Secret Assignments

Laura Poitras has been called “one of the most important directors working in documentary today”, and it’s undeniable. Alongside such crusading male counterparts as Alex Gibney, Errol Morris and Michael Moore, Poitras’ award-winning films have been at the forefront of non-fiction filmmaking these past few years. She titled her most recent work, a frank and illuminating portrait of WikiLeaks founder Julian Assange, Risk – a word that rather sums up the very real dangers that surround her.

Now, for the first time, Poitras’ four films as sole director are collected in a new DVD box-set by Dogwoof, a UK distributor that specialises in releasing documentary films. The best-known of this quartet is Citizenfour, her 2014 Oscar-winning film about Edward Snowden, the whistleblower who leaked classified information from the National Security Association in 2013, controversial documents that detailed various covert global surveillance programs.

Named after Snowden’s online alias, Citizenfour saw Poitras on the ground – alongside two journalists from The Guardian – as Snowden handed over thousands of NSA cables in his hotel room in Hong Kong. Filled with paranoia and suspicion, it’s a genuine political thriller, but one that came at a high cost. While Snowden ended up seeking asylum in Moscow, Poitras moved to Berlin in 2015 after what she called “Kafkaesque harassment” from the US government.

Citizenfour is the final part of her so-called “9/11 trilogy”, after the Oscar-nominated My Country, My Country (2006) and The Oath (2012), both of which are also included in this set. The former centres on Dr Riyadh al-Adhadh, a doctor at the notorious Abu Ghraib prison, a father of six, and a Sunni political candidate. As for The Oath, it follows two men seen by many as terrorists – a former bodyguard and a former driver to Osama bin Laden. Both integrity-driven films were enough to convince Snowden to reach out to Poitras.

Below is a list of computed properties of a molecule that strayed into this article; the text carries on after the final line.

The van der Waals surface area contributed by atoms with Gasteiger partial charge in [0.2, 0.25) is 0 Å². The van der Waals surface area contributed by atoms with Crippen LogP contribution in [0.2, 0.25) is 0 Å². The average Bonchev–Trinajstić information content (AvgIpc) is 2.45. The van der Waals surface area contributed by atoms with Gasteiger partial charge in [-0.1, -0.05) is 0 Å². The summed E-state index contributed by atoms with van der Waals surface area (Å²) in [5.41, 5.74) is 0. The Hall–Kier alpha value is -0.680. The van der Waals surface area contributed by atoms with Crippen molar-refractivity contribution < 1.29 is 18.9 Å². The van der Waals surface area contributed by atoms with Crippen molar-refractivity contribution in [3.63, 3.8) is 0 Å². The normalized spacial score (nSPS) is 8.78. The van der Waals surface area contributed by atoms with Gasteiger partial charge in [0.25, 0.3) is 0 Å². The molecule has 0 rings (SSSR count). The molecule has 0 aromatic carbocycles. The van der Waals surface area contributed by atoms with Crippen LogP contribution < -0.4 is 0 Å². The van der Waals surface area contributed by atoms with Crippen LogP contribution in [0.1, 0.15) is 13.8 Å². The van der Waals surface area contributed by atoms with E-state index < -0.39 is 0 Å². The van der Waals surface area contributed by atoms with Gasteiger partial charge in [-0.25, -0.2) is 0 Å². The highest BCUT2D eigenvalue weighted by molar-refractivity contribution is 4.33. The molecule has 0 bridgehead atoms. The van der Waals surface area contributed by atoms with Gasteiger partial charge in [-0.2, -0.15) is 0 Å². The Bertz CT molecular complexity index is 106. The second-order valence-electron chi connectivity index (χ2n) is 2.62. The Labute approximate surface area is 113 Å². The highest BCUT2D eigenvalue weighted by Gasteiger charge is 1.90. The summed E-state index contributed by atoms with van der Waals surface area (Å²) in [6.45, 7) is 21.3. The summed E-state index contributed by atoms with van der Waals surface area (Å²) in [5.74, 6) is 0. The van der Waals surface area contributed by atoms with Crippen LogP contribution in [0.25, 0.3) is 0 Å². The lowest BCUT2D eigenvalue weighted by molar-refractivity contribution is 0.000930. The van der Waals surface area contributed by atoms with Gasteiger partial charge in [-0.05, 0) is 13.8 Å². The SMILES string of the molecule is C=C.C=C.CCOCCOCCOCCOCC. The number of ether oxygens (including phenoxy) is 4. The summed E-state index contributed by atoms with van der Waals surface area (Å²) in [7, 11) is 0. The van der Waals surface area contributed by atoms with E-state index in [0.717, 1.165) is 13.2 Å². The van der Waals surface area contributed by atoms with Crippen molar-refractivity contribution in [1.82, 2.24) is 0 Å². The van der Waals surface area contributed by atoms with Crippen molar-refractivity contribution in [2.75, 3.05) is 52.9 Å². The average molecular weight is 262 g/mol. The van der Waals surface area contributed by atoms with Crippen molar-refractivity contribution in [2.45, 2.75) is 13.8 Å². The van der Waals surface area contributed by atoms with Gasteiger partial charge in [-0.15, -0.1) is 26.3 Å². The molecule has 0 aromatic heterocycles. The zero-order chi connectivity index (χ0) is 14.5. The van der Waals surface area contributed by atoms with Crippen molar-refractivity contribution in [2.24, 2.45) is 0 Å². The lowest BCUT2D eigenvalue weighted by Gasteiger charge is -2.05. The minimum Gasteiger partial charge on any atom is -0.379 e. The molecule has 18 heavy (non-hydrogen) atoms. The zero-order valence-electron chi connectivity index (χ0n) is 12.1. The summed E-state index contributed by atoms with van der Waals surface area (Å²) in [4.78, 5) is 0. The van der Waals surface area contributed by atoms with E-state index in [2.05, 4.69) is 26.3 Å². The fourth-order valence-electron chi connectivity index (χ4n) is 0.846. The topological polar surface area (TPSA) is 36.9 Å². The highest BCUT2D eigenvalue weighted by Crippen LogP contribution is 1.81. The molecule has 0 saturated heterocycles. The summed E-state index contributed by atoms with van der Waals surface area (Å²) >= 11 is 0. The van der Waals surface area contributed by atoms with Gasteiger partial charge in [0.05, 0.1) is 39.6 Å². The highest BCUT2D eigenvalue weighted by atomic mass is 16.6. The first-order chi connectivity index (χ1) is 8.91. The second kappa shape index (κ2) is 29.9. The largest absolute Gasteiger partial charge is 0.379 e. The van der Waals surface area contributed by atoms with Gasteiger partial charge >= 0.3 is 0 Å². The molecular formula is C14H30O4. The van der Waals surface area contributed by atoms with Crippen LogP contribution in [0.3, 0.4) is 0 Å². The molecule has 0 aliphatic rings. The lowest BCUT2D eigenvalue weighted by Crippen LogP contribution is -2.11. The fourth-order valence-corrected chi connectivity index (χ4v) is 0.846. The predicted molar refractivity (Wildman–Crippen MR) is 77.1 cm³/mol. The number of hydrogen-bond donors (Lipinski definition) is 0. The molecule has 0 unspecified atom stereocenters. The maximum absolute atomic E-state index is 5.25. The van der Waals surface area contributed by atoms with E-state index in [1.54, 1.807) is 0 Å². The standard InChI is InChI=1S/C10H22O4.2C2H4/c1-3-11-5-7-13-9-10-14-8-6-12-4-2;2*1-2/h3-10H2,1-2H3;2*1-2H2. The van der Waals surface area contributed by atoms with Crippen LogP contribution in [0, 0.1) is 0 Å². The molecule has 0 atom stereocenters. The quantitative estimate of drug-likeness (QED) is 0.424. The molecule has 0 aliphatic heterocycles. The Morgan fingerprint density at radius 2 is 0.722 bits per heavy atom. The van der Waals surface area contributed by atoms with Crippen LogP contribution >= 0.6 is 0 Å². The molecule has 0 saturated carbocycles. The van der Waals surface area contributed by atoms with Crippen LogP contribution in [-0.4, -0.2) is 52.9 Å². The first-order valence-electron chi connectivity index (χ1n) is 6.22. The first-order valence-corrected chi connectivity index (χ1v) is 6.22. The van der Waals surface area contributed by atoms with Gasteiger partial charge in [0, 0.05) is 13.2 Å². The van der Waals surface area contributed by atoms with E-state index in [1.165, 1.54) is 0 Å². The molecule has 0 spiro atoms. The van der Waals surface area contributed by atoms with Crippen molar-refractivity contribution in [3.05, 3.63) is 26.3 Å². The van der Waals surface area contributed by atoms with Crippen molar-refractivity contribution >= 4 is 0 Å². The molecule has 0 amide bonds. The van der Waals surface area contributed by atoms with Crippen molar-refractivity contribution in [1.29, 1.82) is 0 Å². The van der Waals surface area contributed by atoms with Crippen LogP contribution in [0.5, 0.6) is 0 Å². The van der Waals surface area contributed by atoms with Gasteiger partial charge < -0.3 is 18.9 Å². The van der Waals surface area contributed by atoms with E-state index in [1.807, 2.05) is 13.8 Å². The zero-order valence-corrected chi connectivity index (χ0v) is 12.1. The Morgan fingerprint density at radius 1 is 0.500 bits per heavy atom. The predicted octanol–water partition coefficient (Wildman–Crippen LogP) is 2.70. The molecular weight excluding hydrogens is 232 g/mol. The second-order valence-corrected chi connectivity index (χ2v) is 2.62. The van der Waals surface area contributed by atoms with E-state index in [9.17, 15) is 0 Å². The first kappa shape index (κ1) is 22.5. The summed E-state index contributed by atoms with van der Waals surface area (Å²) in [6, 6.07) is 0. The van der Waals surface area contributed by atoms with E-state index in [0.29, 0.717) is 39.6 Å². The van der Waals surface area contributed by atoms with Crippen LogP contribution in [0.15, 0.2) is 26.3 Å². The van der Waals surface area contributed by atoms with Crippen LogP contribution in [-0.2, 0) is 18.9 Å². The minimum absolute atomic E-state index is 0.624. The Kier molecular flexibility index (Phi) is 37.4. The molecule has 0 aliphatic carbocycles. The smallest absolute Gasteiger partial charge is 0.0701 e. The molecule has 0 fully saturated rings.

As for the final film on the DVD, Risk (2016), it’s a fascinating portrait of the controversial Assange, a project that spans his time holed up in the Ecuadorian embassy in London. It’s a fine example of what happens when your subject morphs before you very eyes. Once the scourge of governments with WikiLeaks, Assange has spent the past five years hidden away in the embassy, rather than face the possibility of extradition to Sweden after becoming the subject of sexual assault allegations.

A film that wrapped around her work on Citizenfour, Risk shows exactly what Poitras is about. Analysing her increasingly troubled relationship with Assange, she’s a filmmaker willing to question, rather than accept at face value. The FBI might refer to her as “an anti-United States” documentarian, as heard in one recording in the film, but nothing could be further from the truth. Here is a director who believes in the preservation of free speech above all else.

Laura Poitras Collection is available to buy on DVD from 6 November. For more information, visit:

1. Still from Risk.